Attention to small details make a big difference
Really, how many times can you re-hash the same basic concepts? Unfortunately, in this glut of “content marketing” I guess we are bound to see a certain amount of recycled, shallow content being published around the “‘nets.”
Lists of speaking tips that focus on the basics; repeating words – fast or slow pacing – speaking too quietly, etc. These can be found everywhere. Where are the lists for people that are regularly in front of people? Either through sales presentations, training sessions or just familiarity? That’s what I’m looking for.
So, for lack of recent lists, here are 5 ways to improve your speaking (Semi-Pro tips):
1. Remove idioms from your regular speech and especially from your presentations. Idioms are only effective in your immediate culture. Step outside of it, or rely on a translator and you’ll find that they fall flat and distract your audience.
2. Quality images to match your quality content. I am amazed at how many professional speakers have out-of-focus or pixelated images in their presentations. Please, spend the extra few dollars on that stock photo so that it doesn’t rez out on an HD projector. You may be surprised at how a low-quality image in the presentation affects the perception of quality of the content.
3. Memes are only funny if your audience understands them. Grumpy Cat may be hilarious in your immediate circle, but is it just as ubiquitous with your audience? Memes are inside jokes for the internet culture. Memes are great for a room full of geeks (where no one will admit they didn’t get it), but not to a group of Realtors whose ages span 22-202. Know your audience. If you have to use a meme, use one that will stand on its own without the inside joke.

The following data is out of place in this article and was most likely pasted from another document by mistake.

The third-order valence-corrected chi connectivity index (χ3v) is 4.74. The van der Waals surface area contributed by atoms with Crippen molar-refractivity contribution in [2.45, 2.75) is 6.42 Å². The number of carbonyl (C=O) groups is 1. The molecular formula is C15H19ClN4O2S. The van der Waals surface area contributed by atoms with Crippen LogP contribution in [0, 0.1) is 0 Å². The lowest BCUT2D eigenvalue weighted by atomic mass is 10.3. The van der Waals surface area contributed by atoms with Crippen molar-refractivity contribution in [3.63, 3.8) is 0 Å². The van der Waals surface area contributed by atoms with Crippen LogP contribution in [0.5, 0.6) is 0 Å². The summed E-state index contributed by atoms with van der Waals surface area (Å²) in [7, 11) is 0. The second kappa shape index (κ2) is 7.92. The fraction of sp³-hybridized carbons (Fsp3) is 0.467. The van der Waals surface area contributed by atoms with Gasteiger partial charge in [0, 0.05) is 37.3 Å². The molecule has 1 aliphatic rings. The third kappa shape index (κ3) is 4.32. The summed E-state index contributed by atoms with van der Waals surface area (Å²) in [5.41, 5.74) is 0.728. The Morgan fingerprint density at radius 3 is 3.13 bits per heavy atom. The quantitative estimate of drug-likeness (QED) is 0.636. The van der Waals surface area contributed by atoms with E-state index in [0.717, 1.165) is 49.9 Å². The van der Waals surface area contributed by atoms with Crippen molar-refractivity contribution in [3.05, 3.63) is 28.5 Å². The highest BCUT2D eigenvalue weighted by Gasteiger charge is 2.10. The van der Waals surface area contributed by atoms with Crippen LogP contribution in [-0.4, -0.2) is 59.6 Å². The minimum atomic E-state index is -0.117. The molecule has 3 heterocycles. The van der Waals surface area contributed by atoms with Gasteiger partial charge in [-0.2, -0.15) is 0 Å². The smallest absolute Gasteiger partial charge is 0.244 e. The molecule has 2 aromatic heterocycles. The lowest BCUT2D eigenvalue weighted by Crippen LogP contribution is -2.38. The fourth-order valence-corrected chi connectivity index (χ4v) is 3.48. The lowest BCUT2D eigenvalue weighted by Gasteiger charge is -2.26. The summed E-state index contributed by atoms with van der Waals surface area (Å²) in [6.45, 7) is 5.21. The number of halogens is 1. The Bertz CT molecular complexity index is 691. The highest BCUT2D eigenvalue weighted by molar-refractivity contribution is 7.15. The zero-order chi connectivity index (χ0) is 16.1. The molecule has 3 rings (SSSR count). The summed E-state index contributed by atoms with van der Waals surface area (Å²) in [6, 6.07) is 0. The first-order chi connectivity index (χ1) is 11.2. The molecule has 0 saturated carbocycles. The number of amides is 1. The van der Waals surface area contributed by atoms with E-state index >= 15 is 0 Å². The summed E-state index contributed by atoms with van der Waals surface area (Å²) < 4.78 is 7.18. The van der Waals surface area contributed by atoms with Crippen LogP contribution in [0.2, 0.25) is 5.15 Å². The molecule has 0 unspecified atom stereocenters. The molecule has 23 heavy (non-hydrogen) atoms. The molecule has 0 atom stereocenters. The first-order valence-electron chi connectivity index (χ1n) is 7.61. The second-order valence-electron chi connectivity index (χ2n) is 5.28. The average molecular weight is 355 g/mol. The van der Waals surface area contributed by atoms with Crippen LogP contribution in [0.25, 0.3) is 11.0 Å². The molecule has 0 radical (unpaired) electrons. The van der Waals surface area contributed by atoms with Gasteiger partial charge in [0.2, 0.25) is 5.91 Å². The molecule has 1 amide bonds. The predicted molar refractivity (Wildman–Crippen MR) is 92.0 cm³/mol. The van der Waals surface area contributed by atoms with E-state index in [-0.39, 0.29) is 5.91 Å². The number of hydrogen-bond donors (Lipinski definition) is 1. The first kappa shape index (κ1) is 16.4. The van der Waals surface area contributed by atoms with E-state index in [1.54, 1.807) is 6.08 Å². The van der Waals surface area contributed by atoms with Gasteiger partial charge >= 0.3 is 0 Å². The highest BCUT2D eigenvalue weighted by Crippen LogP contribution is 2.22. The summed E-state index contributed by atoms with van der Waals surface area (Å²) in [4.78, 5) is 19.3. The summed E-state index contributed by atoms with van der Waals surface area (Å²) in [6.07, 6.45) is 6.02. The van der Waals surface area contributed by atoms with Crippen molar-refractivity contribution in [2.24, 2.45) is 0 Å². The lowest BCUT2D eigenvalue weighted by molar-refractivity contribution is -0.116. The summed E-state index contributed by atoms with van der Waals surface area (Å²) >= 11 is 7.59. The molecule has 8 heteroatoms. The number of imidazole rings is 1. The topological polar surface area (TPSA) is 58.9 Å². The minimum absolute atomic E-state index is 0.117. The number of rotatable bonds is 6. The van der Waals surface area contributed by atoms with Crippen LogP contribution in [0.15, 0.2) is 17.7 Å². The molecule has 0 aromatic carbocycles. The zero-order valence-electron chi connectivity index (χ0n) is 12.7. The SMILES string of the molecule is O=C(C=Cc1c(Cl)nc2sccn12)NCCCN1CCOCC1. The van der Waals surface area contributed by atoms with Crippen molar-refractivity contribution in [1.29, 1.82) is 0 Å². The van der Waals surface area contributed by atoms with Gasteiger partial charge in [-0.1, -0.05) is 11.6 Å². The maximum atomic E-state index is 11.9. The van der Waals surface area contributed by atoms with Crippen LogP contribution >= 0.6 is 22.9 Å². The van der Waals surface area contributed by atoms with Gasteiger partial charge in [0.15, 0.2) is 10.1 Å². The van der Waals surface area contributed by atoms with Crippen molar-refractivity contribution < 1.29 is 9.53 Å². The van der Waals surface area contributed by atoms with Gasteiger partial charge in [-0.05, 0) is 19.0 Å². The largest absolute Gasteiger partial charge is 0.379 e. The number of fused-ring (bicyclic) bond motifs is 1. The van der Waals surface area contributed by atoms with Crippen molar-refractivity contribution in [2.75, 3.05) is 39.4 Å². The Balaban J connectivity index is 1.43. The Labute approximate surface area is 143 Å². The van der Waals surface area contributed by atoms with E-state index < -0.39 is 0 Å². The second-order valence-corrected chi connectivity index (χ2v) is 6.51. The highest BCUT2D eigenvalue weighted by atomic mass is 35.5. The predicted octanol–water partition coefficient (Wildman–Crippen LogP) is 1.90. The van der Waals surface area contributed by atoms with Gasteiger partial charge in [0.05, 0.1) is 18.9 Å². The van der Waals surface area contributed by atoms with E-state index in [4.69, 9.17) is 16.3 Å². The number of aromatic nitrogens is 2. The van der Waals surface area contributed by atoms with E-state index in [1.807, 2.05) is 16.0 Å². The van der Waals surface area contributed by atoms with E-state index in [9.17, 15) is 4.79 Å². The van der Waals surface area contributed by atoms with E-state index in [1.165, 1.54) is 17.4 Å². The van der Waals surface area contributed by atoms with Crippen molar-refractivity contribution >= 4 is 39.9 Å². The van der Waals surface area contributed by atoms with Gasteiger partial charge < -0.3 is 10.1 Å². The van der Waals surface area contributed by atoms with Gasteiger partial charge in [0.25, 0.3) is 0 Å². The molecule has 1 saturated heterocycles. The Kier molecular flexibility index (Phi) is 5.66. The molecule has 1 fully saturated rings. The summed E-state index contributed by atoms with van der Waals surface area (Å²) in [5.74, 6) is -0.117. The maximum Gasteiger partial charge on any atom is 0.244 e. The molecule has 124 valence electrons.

4. Watch Yourself. Literally. I find that my best feedback comes from my wife. Since she can’t be at every event to give me feedback on my body language and communication, I rely on video because it’s cheap and easily accessible. I ask for a copy of the video from every engagement I speak at. If they are not recording, then I’ll record myself with my camera. Watching your own presentation provides the best feedback to your toughest critic – yourself. You’ll get to see all of those “ticks” or hear all of your “crutch phrases” (the ones you lean on when you don’t know what else to say).
5. Notes are a Crutch. Stop using the notes as your anchor, as they will be the focus of your attention, and not your audience. One of the best items of advice I received was to use the presentation as visual cue for the speaker, rather than to bore the audience. Each slide reminds me of what to say, and when you know your content well enough that a simple image can remind you what to say – you are released from the bondage of note cards. I’ve seen too many speakers that rely on a “security blanket” of notes; only to look at them too much, lose their place, or break eye contact too many times. If you need notes, work to reduce the amount of words in them, and increase the use of triggers or cues that will keep you in the right stream of thought.